Since graduating from Haverford College and studying at the School of the Museum of Fine Arts and the International Center of Photography, Liz Linder has demonstrated her technical skills and a documentary style that captures the unique personality of her clients and her perpetual sense of fun. Liz loves the view from her camera, and her imaginative technique is honest and energized.
Alongside her portrait and decisive moment-based commercial work, Liz is currently collaborating with another long-term friend and colleague, RIch Griswold, on a form of documentary photography from a personal angle. (Above, her “Shadow One” and “Shadow Two” images.)
Prior to social media apps, Liz and Rich developed a shorthand way of communicating using pictures instead of words, a game aptly called www.wetalkinpictures.com. On the site, image exchanges touch on how disparate and similar things relate: these two have been friends since the 20th Century, when phones were tied to the wall.
Today, technology is re-writing the way we interact; just a decade ago, people used their phones to ask “how are you?” Now, the question is “where are you?” Most of us take pictures with something called a “phone,” and, as artists, we find ourselves exploring the expressive potential in the message of a photograph. What can we say in an image when it is served as a text message? What gets communicated? There are efficiencies, quandaries, and room for poetic license. A picture is worth a thousand words, right?
The challenge from Liz to communicate in pictures should be easy for us New Englanders. We can send snow pictures to our retired friends in the south and receive enticing beach and boating photos in return!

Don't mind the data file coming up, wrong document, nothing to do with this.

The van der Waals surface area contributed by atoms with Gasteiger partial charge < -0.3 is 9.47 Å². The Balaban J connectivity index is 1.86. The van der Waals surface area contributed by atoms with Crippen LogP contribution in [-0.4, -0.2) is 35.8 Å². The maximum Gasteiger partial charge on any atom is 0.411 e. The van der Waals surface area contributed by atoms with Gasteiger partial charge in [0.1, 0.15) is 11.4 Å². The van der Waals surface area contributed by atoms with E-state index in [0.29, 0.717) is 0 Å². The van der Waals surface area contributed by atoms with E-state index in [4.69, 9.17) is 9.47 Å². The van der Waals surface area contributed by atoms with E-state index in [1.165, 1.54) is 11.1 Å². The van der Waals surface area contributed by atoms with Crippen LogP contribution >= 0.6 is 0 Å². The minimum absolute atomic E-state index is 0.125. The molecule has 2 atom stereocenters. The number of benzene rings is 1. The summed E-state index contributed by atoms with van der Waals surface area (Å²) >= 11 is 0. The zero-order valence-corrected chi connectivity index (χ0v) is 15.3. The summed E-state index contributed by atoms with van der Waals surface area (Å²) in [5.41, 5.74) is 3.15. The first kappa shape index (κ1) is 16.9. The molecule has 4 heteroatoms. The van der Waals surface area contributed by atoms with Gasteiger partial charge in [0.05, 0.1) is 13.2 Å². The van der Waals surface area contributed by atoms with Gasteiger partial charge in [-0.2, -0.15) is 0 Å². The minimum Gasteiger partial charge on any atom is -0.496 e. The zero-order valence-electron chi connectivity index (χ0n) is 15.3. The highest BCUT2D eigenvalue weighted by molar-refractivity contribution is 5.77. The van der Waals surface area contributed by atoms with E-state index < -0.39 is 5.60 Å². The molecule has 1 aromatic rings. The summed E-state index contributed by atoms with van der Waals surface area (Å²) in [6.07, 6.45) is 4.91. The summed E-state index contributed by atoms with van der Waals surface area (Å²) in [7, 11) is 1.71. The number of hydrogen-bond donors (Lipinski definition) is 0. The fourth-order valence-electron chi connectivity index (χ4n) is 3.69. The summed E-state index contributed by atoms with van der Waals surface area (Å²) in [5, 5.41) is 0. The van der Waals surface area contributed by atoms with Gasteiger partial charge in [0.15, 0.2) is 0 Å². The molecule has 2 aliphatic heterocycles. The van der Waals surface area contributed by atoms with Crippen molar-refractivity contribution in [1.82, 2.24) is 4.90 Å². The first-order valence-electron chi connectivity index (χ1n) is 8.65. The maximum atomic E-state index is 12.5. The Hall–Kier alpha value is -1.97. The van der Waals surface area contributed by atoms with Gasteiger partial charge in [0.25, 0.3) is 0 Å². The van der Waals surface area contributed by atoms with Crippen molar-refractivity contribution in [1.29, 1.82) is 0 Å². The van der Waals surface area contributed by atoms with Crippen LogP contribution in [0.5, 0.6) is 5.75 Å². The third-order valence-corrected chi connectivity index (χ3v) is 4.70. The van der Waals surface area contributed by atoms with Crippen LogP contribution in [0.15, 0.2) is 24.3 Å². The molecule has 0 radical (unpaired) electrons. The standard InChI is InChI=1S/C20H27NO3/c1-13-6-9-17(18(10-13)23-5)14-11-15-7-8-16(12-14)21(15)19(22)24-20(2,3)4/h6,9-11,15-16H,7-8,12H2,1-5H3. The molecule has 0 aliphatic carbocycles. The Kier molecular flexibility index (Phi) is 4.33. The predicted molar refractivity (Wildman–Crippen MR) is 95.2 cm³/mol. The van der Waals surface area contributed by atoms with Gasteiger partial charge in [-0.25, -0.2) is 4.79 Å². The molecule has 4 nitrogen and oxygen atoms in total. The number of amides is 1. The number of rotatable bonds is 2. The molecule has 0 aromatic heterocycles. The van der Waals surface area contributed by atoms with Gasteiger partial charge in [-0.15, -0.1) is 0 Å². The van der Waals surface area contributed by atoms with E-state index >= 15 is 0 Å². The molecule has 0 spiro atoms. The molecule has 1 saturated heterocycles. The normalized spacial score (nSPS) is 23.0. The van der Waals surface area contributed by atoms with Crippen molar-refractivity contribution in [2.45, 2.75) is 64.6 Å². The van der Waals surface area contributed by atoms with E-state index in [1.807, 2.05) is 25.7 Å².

Our own “Renaissance Woman,” Lydia has done everything from teaching English to doing volunteer emergency service. We’re lucky to have her volunteering, these days, to help with BOLLI Matters!
by Lydia Bogar
Religion or rumor? Is it true that you meet people for a reason, a season, or a lifetime? For me, the best of the best is the surprise meeting, connecting with someone you never would have met in any other place at any other time.
Is that meeting spiritual or emotional? To share. To grow. To learn.
Does that person meet your unspoken need, or do you meet theirs? Maybe it’s both. Either way, it can be powerful.
Last Saturday, I was a volunteer at the WGBH Food and Wine Festival where I anticipated being a helper and nothing more–well, except maybe a chance to indulge in a little taste of something yummy. I was pleased to be at this event in Brighton where the décor was beautiful, the fall evening was mild with a slight breeze, and music was in the air.
I was assigned to be a greeter, providing guests with wine glasses and programs. About an hour into my shift, late in the afternoon, I met Cheryl. She was a lady of color about 50 years old, not very tall, casually dressed, and a graduate student at Northeastern.
Everywhere, there were pleasant, welcoming smiles. I cannot honestly say why Cheryl’s smile stood out in the crowd, but her thanks for the program was sincere and from the heart, not automatic like so many others. Sometimes volunteers at large events like this are treated like beige wallpaper, so I was certainly happy to be acknowledged. I was even happier to be given the opportunity to accompany her into the tent.
As we walked through the tent, Cheryl shared her very personal responses to the aromas and tastes of the food and drink inside the big tent. I stood silently by her and absorbed her nuanced vocabulary. I wondered if she was a professional chef. The fabulous green beans that I heard about from others as the night wore on. The ice cream, something flash-frozen and beyond delicious. A unique taste of lamb. Some wonderful artisan chocolate. And gin, a surprise addition to the beverages that were usually limited to wine and beer.